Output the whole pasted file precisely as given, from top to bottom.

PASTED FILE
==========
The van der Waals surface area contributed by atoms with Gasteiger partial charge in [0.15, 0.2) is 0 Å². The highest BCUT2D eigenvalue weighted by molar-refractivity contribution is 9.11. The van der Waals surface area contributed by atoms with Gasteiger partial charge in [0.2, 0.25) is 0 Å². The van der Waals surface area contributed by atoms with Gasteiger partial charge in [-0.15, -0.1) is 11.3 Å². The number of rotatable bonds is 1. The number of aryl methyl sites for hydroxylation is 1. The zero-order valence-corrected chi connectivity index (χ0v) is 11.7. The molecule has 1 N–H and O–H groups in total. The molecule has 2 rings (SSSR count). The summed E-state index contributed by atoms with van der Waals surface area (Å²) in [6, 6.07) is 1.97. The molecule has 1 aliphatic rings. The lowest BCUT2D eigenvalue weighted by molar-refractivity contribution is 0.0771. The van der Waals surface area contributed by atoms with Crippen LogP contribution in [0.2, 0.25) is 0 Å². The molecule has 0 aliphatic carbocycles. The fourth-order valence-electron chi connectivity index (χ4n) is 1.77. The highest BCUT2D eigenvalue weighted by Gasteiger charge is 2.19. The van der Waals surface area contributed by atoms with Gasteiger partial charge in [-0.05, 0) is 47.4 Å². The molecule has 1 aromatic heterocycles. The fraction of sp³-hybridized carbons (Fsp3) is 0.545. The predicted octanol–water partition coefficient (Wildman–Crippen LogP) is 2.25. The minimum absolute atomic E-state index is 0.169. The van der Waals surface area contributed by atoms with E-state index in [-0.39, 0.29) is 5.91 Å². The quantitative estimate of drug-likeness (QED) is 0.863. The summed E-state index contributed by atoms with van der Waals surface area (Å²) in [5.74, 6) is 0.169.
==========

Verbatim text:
The van der Waals surface area contributed by atoms with Gasteiger partial charge in [0.15, 0.2) is 0 Å². The highest BCUT2D eigenvalue weighted by molar-refractivity contribution is 9.11. The van der Waals surface area contributed by atoms with Gasteiger partial charge in [0.2, 0.25) is 0 Å². The van der Waals surface area contributed by atoms with Gasteiger partial charge in [-0.15, -0.1) is 11.3 Å². The number of rotatable bonds is 1. The number of aryl methyl sites for hydroxylation is 1. The zero-order valence-corrected chi connectivity index (χ0v) is 11.7. The molecule has 1 N–H and O–H groups in total. The molecule has 2 rings (SSSR count). The summed E-state index contributed by atoms with van der Waals surface area (Å²) in [6, 6.07) is 1.97. The molecule has 1 aliphatic rings. The lowest BCUT2D eigenvalue weighted by molar-refractivity contribution is 0.0771. The van der Waals surface area contributed by atoms with Crippen LogP contribution in [0.2, 0.25) is 0 Å². The molecule has 0 aliphatic carbocycles. The fourth-order valence-electron chi connectivity index (χ4n) is 1.77. The highest BCUT2D eigenvalue weighted by Gasteiger charge is 2.19. The van der Waals surface area contributed by atoms with Gasteiger partial charge in [-0.05, 0) is 47.4 Å². The molecule has 1 aromatic heterocycles. The fraction of sp³-hybridized carbons (Fsp3) is 0.545. The predicted octanol–water partition coefficient (Wildman–Crippen LogP) is 2.25. The minimum absolute atomic E-state index is 0.169. The van der Waals surface area contributed by atoms with E-state index in [-0.39, 0.29) is 5.91 Å². The quantitative estimate of drug-likeness (QED) is 0.863. The summed E-state index contributed by atoms with van der Waals surface area (Å²) in [5.74, 6) is 0.169.